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FDA Expands Use of Gleevec (Imatinib) to Include Children With ALL
Drug already approved for several conditions, including CML and GIST (Jan. 25)
The FDA has approved a new use of Gleevec (imatinib, Novartis) to treat children newly diagnosed with Philadelphia chromosome positive (Ph+) acute lymphoblastic leukemia (ALL).
ALL is the most common type of pediatric cancer, affecting approximately 2,900 children annually, and progresses quickly if untreated. Children with Ph+ ALL have a genetic abnormality that causes tyrosine kinase proteins to stimulate the bone marrow to make too many immature white blood cells. This leaves less room for healthy white blood cells needed to fight infection.
Gleevec (imatinib), a tyrosine kinase inhibitor, blocks the proteins that promote the development of cancerous cells. It should be used in combination with chemotherapy to treat children with Ph+ ALL.
The safety and effectiveness of this new indication were established in a clinical trial sponsored by the National Cancer Institute. The study enrolled children and young adults aged 1 year and older with very-high-risk ALL — defined as patients with a greater than 45% chance of experiencing complications from their disease within 5 years of treatment. Ninety-two patients with Ph+ ALL were randomly assigned to five treatment groups, with each successive group receiving a greater duration of Gleevec treatment in combination with chemotherapy.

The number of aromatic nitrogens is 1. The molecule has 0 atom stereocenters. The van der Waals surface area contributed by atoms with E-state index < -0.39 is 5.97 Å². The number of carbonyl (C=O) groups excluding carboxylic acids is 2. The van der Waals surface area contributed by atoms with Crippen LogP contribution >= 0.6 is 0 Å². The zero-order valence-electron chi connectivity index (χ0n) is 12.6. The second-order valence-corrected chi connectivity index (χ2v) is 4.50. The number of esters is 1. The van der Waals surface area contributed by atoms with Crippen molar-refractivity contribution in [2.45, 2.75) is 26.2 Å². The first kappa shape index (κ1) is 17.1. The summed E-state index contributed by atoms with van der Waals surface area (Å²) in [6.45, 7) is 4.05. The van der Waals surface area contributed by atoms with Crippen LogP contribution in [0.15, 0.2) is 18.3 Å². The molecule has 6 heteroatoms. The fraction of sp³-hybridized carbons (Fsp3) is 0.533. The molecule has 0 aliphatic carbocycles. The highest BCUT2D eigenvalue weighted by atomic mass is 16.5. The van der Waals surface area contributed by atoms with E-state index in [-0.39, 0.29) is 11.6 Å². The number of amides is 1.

Fifty of the Ph+ ALL patients received Gleevec for the longest duration, and 70% of these patients did not experience relapse or death within 4 years (event-free survival). In addition, patient deaths decreased with increasing duration of Gleevec treatment in combination with chemotherapy.
The most common side effects observed in children with Ph+ ALL treated with Gleevec in combination with chemotherapy included decreased levels of neutrophils and blood platelets, liver toxicity, and infection.
Gleevec (imatinib) was granted accelerated approval in 2001 to treat patients with accelerated-phase or chronic-phase Ph+ chronic myeloid leukemia (CML) in blast crisis who failed interferon-alpha therapy. The drug was later approved to treat several conditions, including newly diagnosed Ph+ CML in children (2011) and Kit (CD117)-positive gastrointestinal stromal tumors (GIST) that have been surgically removed in adults (2012).
Source: FDA; January 25, 2013.